Bob:  You don’t remember that?

Dennis:  Who sang that song?

Bob:  We used to sing it at camp all of the time!  “Up in the air, Junior Birdman!  Up in the air, upside down.”  You don’t know that?  “Up in the air, Junior Birdman. . .”

Dennis:  I think I heard the melody to something else, but I don’t remember that song.

Bob:  That’s not the song you woke up thinking about this morning?

Dennis:  No, no.  The song I was thinking about. . . .

Bob:  Which you have written down on a piece of paper.

Dennis:  I have it down here because I don’t have the photographic memory of all the words of these songs.  “He’s a real nowhere man, sitting in his nowhere land.”

Bob:  Yes, “sitting in his nowhere land.”

Bob and Dennis:  “Making all his nowhere plans for nobody.”

[Music]

He’s a real nowhere man,

Sitting in his nowhere land,

Making all his nowhere plans

For nobody.

Bob:  That’s it.  Yeah!  [Lyrics in background]  That’s John, Paul, George, and Ringo,

Dennis:  Right.

Bob:  The Fab Four.

Dennis:  I knew that you would instantly lock onto that.  Ladies and gentlemen, the reason I did that to Bob was some time earlier this year on the broadcast he completely humiliated me by calling up a song I should have known.

Bob:  Yes.

Dennis:  But you know what?  That’s enough of this nonsense.  I want to introduce our guest who’s sitting over here looking, going, “What is going on here!?”  (Laughter)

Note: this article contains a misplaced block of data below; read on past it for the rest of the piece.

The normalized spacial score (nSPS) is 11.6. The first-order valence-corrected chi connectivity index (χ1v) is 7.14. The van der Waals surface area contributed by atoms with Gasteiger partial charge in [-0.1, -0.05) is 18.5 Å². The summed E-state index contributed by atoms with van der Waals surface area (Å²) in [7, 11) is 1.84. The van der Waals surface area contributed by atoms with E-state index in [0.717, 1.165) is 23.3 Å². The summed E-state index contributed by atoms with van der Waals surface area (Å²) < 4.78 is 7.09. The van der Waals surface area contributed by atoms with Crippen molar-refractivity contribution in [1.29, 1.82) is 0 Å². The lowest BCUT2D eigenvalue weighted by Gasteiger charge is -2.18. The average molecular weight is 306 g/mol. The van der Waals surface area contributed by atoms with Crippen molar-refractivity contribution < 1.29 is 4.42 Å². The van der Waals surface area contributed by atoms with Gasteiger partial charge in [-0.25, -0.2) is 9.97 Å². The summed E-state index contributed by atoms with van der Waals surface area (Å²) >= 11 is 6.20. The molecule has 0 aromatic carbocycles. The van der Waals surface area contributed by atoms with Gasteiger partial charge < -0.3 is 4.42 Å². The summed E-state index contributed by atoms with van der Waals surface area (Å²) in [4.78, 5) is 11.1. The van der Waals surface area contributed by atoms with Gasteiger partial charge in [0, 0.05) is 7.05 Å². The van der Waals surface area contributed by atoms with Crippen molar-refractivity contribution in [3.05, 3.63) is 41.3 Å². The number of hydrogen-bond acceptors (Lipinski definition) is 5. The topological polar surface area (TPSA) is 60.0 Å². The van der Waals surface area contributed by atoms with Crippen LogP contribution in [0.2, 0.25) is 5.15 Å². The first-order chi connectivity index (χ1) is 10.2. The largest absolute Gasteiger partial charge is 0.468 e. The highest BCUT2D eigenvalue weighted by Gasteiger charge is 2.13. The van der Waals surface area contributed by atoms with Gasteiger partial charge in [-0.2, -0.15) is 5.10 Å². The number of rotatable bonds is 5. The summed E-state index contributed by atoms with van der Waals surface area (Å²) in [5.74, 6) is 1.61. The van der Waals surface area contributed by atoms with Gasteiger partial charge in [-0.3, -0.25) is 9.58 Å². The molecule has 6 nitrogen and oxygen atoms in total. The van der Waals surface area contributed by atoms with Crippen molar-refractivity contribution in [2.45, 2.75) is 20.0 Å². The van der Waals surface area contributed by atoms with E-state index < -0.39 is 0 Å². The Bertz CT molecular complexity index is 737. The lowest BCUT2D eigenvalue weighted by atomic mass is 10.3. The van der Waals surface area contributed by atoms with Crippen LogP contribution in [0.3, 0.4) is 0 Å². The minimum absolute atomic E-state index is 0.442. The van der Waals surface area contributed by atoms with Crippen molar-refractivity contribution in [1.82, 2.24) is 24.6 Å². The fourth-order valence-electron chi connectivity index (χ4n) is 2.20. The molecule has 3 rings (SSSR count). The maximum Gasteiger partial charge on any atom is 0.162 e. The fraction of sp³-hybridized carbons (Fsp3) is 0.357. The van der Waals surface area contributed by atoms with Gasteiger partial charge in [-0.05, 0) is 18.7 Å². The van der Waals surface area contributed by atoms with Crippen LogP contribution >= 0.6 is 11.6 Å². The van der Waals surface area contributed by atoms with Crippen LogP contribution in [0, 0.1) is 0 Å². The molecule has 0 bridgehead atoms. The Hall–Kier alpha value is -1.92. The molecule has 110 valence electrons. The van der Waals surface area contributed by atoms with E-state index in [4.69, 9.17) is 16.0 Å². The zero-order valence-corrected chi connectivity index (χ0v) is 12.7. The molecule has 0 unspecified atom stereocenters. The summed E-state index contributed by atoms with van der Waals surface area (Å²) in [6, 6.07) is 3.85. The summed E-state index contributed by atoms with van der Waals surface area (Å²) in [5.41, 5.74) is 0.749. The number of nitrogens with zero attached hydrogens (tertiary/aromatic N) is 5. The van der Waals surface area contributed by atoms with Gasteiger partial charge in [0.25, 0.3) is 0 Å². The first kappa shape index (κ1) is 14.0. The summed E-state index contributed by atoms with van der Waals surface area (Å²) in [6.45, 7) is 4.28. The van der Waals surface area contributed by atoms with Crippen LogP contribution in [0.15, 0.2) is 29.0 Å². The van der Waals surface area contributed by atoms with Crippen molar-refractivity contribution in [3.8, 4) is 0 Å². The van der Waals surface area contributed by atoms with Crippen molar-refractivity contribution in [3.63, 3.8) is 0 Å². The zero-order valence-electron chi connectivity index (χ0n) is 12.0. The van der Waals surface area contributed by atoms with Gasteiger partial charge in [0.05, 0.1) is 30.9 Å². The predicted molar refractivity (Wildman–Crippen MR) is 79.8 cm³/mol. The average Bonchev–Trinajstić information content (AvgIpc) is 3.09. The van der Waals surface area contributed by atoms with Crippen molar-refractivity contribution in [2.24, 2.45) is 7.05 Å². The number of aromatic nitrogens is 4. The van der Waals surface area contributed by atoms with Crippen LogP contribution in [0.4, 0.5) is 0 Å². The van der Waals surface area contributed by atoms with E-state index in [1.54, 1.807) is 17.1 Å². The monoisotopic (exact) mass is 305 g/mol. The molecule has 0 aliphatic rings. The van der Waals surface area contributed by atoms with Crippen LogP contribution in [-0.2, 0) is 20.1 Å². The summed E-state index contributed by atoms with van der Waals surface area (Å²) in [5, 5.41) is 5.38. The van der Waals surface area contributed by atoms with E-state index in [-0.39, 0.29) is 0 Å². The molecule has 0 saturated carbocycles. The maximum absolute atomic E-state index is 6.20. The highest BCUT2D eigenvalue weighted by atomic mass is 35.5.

Bob:  “What did I get into?”

Dennis:  Braxton Brady joins us on FamilyLife Today.  Braxton, we like to have fun here on FamilyLife Today.

Braxton:  I can just sit here and listen to you guys for the rest of the time.  This is pretty easy.

Dennis:  Well you name the song and Bob can sing it.  He’ll nail the words perfectly.

Bob:  I don’t know that that’s what we want to get into today because when you’ve got a guy joining you who spends his days with 650 elementary-aged boys -- not boys and girls – boys.

Dennis:  Sixth grade and under.

Bob:  Yes.  First of all, he’s glad to be here on FamilyLife Today because it gives him a little break.

Dennis:  He’s escaped the penitentiary.

Bob:  That’s right.

Dennis:  Well, Braxton is a graduate of the University of Memphis where he lives over there with his wife Carrie and his three children.  He has co-authored a book with Lee Burns called Flight Plan

Bob:  That’s why I was doing that cockpit announcement at the beginning of the program today. 

Dennis:  I’m glad you took us back to that.

Bob:  I just wanted to be sure there was a context for that for our listeners.